Beloved friends, sorry we are that there should be occasion of writing at all unto you, partly because we ever expected to see the most of you here, but especially because there should any difference at all be conceived between us. But seeing it falleth out that we cannot confer together, we think it meet (though briefly) to show you the just cause & reason of our differing from those articles last made by Robert Cushman, without our commission or knowledge. And though he might propound good ends to himself, yet it no way justifies his doing it. Our main difference is in the 5. & 9. article, concerning the dividing or holding of house and lands; the enjoying whereof some of your selves well know, was one special motive, amongst many other, to provoke us to go. This was thought so reasonable, that when the greatest of you in adventure (whom we have much cause to respect), when he propounded conditions to us freely of his own accord, he set this down for one; a copy whereof we have sent unto you, with some additions then added by us; which being liked on both sids, and a day set for the payment of moneys, those of Holland paid in theirs. After that, Robert Cushman, Mr. Pierce, & Mr. Martine, brought them into a better form, & write them in a book now extant; and upon Robert’s showing them and delivering Mr. Mullins a copy thereof under his hand (which we have), he paid in his money. And we of Holland had never seen other before our coming to Hampton, but only as one got for him self a private copy of them; upon sight whereof we manifested utter dislike, but had put off our estates & were ready to come, and therefore was too late to reject the voyage. Judge therefore we beseech you indifferently of things, and if a fault have been committed, lay it where it is, & not upon us, who have more cause to stand for the one, then you have for the other. We never gave Robert Cushman commission to make any one article for us, but only sent him to receive moneys upon articles before agreed on, and to further the provisions till John Carver came, and to assist him in it. Yet since you conceive your selves wronged as well as we, we thought meet to add a branch to the end of our 9. article, as will almost heal that wound of it self, which you conceive to be in it. But that it may appear to all men that we are not lovers of our selves only, but desire also the good & enriching of our friends who have adventured your moneys with our persons, we have added our last article to the rest, promising you again by letters in the behalf of the whole company, that if large profits should not arise within the 7. years, that we will continue together longer with you, if the Lord give a blessing. This we hope is sufficient to satisfy any in this case, especially friends, since we are assured that if the whole charge was divided into 4. parts, 3. of them will not stand upon it, neither do regard it, &c. We are in such a strait at present, as we are forced to sell away 60li. worth of our provisions to clear the Haven, & withal put our selves upon great extremities, scarce having any butter, no oil, not a sole to mend a shoe, nor every man a sword to his side, wanting many muskets, much armor, &c. And yet we are willing to expose our selves to such imminent dangers as are like to ensue, & trust to the good providence of God, rather than his name & truth should be evil spoken of for us. Thus saluting all of you in love, and beseeching the Lord to give a blessing to our endeavor, and keep all our hearts in the bonds of peace & love, we take leave & rest,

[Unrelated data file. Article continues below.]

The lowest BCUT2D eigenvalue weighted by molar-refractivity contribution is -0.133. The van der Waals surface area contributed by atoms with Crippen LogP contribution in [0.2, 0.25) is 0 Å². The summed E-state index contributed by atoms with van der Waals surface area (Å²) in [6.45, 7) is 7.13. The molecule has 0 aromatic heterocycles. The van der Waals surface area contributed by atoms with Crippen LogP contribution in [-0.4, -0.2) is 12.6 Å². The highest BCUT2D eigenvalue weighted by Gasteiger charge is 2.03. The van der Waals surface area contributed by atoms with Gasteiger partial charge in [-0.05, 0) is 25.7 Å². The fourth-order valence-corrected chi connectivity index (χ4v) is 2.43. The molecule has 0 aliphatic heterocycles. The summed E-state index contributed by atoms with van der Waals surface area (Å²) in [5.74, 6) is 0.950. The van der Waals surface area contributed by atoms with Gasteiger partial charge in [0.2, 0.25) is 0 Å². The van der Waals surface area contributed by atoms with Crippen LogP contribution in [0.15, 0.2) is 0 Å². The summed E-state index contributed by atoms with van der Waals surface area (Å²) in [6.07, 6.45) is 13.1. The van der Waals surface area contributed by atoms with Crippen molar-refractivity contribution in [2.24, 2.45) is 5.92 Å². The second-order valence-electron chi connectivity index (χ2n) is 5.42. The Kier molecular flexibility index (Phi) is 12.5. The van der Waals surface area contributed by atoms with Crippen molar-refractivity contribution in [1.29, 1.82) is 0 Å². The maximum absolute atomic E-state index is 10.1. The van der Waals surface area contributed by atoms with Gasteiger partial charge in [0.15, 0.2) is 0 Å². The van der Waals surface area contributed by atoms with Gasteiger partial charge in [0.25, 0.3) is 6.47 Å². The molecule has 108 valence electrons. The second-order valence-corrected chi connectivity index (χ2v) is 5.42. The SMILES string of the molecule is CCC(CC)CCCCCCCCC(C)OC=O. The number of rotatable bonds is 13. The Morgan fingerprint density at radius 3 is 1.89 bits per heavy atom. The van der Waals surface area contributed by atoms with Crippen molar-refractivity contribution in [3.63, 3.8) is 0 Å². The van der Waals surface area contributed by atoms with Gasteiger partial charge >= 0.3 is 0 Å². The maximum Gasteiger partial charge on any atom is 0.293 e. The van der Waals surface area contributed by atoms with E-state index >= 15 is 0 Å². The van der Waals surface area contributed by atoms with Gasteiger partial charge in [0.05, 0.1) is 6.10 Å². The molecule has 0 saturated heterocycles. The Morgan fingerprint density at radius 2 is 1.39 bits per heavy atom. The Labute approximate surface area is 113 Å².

Aug. 3. 1620.